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August 23 – October 16, 1999
USF Contemporary Art Museum

Tunga, Seeding Mermaids, 1997. Performance in Rio de Janeiro, Brazil

Amnesia is a condition of repressed or forgotten memory. This exhibition explores the multiple histories of four countries–Argentina, Brazil, Columbia, and Venezuela–through the theme of amnesia. A diverse, cross–generational selection of artists presents a variety of perspectives. However, rather than aspiring to construct a collective survey of contemporary South American art, Amnesia seeks to address a history that exists only within subjective recollections and experiences, however incomplete or fragmented. From this ambiguous point of departure, artists were free to draw their own interpretations of memory, perception, and remembrance.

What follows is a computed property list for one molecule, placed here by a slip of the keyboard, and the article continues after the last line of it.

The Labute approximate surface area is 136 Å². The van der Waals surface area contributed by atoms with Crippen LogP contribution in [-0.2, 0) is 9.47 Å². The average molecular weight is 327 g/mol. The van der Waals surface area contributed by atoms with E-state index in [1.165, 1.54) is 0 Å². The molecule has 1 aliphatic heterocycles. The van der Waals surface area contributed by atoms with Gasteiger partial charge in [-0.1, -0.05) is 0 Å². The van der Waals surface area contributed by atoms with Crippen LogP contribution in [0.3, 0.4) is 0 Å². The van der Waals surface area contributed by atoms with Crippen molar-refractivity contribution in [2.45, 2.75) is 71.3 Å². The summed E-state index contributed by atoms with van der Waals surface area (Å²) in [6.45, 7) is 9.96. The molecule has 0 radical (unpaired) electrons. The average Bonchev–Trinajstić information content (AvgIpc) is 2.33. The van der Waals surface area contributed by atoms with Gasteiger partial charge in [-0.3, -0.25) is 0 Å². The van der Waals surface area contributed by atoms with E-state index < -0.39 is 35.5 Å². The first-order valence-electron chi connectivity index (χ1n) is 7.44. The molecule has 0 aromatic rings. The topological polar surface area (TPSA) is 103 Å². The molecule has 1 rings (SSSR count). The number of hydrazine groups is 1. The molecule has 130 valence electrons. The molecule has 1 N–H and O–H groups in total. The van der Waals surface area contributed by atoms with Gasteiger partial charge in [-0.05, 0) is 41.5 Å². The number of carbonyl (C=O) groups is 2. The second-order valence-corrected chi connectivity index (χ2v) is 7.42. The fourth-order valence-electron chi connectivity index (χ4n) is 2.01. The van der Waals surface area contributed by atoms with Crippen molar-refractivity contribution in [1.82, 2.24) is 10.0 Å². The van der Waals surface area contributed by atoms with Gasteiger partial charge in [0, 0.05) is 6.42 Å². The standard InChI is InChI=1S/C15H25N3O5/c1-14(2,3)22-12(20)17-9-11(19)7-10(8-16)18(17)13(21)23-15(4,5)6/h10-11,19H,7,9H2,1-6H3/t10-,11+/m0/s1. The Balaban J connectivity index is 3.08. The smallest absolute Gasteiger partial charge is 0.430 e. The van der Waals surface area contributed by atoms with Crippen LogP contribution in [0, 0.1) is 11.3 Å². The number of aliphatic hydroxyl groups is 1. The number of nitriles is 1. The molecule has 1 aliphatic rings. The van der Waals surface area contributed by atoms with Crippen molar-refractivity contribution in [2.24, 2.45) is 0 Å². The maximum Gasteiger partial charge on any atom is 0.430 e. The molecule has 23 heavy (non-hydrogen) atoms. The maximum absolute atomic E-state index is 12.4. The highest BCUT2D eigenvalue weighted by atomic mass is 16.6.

The majority of work in Amnesia was made specifically for this exhibition. These works, authentic yet diverse, present many notions of memory. Among such notions are the framing of experience through organized temporal recollections (like myths and personal narratives) and the dispersion of memory through misplaced connections and eroded frames of reference.

The wide range of mnemonic strategies here includes unique and personal approaches for navigating myth and culture by developing cognitive, emotional, and intuitive connections. While gratifying the senses, this work may at times compel viewers to see and think differently about art-making practice at the end of the twentieth century. It may also challenge people to re-think the acts of seeing and remembering. My hope is that what had once disappeared from the collective or individual psyche might somehow be recovered.

Christopher Grimes
Curator of the Exhibition
January 1999

Marcelo Pombo, Cepita Naranja, 1996. Cardboard Box.

Valeska Soares
Untitled, 1997. Digital mural, edition of 3